Sir John Falstaff
Before you read any further, we recommend that you take a look at our analysis of Falstaff in Henry IV Part 1.
OK, now that you've read about Shakespeare's development of Falstaff's character in Part 1, let's think about his trajectory in Part 2. Well, Falstaff is the same old Falstaff. He lies, cheats, steals, eats, drinks, and swears way too much. He's also just as witty and brilliant as ever and dazzles us with his verbal repartee. Of course, he's happy to remind us that he's still the reigning heavy weight champ of smack talk when he insists that his mad trash-talking skills are so good that they rub off on other men, making other guys seem funnier and smarter than they actually are: "I am not only /witty in myself, but the cause that wit is in other / men," he brags (1.2.2).
But, in Henry IV Part 2, time is catching up with Falstaff, who's always thought of himself as a youthful spirit. Falstaff notoriously complains "I am old. I am old," which goes a long way in helping to establish the play's somber and dark tone (2.4.27). In fact, when we first see Falstaff in this play, he's asking his Page about the test results from a recent urine sample. Seriously. Falstaff's been to the doctor and things aren't looking good – he's got the "gout" and likely suffers from more than one venereal disease (i.e., sexually transmitted disease). This has significant implications for the play's theme of disease and illness, which you can read all about by going to "Weakness."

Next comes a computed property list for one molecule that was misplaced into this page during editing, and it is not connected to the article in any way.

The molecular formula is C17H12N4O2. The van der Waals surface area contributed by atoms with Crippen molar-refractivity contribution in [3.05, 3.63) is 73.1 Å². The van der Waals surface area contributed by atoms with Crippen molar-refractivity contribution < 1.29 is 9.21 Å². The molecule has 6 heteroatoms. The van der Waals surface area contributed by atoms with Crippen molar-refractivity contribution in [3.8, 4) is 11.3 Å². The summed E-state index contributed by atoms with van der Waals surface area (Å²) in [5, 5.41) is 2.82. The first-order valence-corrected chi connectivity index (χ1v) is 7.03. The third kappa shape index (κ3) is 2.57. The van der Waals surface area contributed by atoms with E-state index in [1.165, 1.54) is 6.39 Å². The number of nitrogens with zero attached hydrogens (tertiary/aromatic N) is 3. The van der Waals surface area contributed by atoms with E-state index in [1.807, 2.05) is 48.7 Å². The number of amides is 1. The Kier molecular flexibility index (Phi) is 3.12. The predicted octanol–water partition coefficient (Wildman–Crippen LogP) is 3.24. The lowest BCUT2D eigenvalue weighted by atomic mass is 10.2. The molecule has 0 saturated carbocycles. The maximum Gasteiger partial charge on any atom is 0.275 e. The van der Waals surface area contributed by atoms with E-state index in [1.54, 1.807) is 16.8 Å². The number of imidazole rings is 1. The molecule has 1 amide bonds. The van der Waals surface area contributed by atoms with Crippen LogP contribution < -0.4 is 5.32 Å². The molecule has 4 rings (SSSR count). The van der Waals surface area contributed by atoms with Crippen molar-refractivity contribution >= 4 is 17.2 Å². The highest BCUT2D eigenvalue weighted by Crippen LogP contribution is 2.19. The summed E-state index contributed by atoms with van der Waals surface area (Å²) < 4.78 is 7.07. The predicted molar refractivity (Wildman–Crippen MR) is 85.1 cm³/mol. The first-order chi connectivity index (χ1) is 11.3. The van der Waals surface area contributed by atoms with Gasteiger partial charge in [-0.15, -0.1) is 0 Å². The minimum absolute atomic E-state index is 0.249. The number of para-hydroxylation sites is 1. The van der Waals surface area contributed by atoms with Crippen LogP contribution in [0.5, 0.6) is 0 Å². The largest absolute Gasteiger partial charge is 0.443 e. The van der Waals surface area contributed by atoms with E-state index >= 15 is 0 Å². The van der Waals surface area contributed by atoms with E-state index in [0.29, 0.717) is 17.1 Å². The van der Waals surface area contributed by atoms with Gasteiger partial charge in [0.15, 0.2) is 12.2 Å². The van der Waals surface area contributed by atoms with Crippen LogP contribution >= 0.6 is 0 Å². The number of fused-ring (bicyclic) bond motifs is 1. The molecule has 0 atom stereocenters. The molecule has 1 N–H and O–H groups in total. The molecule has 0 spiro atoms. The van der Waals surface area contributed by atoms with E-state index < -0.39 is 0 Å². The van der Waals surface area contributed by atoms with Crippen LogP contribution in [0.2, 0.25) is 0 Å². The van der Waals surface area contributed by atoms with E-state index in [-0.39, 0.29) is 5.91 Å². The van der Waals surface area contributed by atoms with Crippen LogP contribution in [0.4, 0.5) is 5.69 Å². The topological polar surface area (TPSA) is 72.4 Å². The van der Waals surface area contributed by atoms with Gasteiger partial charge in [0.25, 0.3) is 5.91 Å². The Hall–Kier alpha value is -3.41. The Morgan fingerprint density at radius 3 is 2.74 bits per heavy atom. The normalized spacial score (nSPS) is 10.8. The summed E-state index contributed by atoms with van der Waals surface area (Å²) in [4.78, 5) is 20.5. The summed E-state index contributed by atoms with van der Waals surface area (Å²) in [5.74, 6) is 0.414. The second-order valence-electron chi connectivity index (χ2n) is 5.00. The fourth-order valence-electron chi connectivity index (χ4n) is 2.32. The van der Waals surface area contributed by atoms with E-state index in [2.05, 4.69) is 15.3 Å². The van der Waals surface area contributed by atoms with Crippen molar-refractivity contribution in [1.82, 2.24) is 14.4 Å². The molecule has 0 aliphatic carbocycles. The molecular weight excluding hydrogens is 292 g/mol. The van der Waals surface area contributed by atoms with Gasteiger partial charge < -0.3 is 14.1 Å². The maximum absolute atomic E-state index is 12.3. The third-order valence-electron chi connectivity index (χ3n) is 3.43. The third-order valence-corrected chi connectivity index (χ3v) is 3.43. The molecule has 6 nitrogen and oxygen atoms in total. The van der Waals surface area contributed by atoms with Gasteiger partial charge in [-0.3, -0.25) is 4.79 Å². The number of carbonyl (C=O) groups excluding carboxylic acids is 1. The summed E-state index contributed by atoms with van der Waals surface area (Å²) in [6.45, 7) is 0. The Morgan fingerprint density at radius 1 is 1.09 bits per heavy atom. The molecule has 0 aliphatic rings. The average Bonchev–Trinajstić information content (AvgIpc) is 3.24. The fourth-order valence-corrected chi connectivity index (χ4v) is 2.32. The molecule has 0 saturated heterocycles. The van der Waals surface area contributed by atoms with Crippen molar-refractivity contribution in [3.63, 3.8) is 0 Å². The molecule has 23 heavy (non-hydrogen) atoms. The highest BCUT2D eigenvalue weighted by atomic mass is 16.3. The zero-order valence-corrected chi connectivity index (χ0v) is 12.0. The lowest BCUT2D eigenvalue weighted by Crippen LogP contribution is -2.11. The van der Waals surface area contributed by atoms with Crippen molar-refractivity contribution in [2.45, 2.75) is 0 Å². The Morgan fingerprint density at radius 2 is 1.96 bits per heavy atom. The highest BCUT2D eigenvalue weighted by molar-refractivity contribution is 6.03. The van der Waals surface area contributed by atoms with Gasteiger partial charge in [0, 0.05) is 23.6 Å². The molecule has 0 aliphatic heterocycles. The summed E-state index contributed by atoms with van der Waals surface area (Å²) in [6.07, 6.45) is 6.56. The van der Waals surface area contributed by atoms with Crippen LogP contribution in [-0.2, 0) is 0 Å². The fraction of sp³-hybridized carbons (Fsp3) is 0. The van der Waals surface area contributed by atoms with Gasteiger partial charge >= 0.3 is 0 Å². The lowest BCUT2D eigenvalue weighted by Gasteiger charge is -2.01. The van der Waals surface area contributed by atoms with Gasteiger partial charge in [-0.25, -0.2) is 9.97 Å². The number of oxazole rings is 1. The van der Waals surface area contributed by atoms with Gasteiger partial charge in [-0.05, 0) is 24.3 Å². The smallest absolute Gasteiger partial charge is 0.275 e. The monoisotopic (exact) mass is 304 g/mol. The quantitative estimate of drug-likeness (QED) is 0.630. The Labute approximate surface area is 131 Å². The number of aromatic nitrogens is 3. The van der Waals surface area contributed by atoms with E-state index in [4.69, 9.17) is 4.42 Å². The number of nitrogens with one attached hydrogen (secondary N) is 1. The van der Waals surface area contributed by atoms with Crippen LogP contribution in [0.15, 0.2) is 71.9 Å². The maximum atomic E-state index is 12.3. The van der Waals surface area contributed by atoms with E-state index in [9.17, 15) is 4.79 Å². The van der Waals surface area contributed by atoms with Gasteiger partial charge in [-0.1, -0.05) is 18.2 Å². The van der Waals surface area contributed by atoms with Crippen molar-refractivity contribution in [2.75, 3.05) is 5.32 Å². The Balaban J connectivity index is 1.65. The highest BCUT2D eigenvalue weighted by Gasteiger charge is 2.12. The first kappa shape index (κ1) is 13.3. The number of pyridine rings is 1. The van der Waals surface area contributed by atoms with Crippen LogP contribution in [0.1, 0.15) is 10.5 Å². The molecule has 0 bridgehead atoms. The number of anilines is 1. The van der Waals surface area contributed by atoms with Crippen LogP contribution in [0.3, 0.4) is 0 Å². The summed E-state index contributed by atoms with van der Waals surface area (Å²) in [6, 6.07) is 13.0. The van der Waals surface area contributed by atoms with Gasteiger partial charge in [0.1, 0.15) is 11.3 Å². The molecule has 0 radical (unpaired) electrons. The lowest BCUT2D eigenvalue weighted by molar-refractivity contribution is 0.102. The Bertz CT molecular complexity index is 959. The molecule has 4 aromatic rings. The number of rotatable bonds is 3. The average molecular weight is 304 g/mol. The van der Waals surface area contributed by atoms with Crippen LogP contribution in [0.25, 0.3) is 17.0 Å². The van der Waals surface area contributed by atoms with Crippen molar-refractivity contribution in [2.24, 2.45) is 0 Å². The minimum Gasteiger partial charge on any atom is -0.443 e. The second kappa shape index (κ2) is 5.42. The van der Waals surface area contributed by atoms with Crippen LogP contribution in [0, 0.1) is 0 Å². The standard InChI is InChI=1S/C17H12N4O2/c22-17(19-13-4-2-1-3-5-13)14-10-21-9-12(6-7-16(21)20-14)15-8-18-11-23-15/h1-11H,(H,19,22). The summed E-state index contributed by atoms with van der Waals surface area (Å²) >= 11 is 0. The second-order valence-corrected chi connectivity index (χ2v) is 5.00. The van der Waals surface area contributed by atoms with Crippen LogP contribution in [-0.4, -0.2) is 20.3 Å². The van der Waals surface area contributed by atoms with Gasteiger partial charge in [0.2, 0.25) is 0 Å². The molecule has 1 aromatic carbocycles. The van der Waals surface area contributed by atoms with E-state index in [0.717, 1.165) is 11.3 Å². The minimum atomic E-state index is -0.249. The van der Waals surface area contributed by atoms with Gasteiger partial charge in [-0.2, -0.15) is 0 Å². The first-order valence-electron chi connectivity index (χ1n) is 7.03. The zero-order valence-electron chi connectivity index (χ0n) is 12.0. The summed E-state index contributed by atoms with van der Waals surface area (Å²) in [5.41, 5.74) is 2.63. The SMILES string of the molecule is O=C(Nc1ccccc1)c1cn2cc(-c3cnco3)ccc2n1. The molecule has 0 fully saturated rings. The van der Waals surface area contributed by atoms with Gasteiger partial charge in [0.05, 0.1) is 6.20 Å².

So, should we feel sorry for Falstaff? Probably not. Falstaff's the guy who swindles Mistress Quickly out a lot of money by promising to marry her, and takes bribes from able-bodied soldiers while he recruits feeble men into military service. In fact, Falstaff seems to embody just about everything that's wrong with England (disease, corruption, etc.), which is why Hal banishes him in the play's final act. Now would be a good time for you to read "What's Up With the Ending?", where we discuss more juicy details about Falstaff's fate.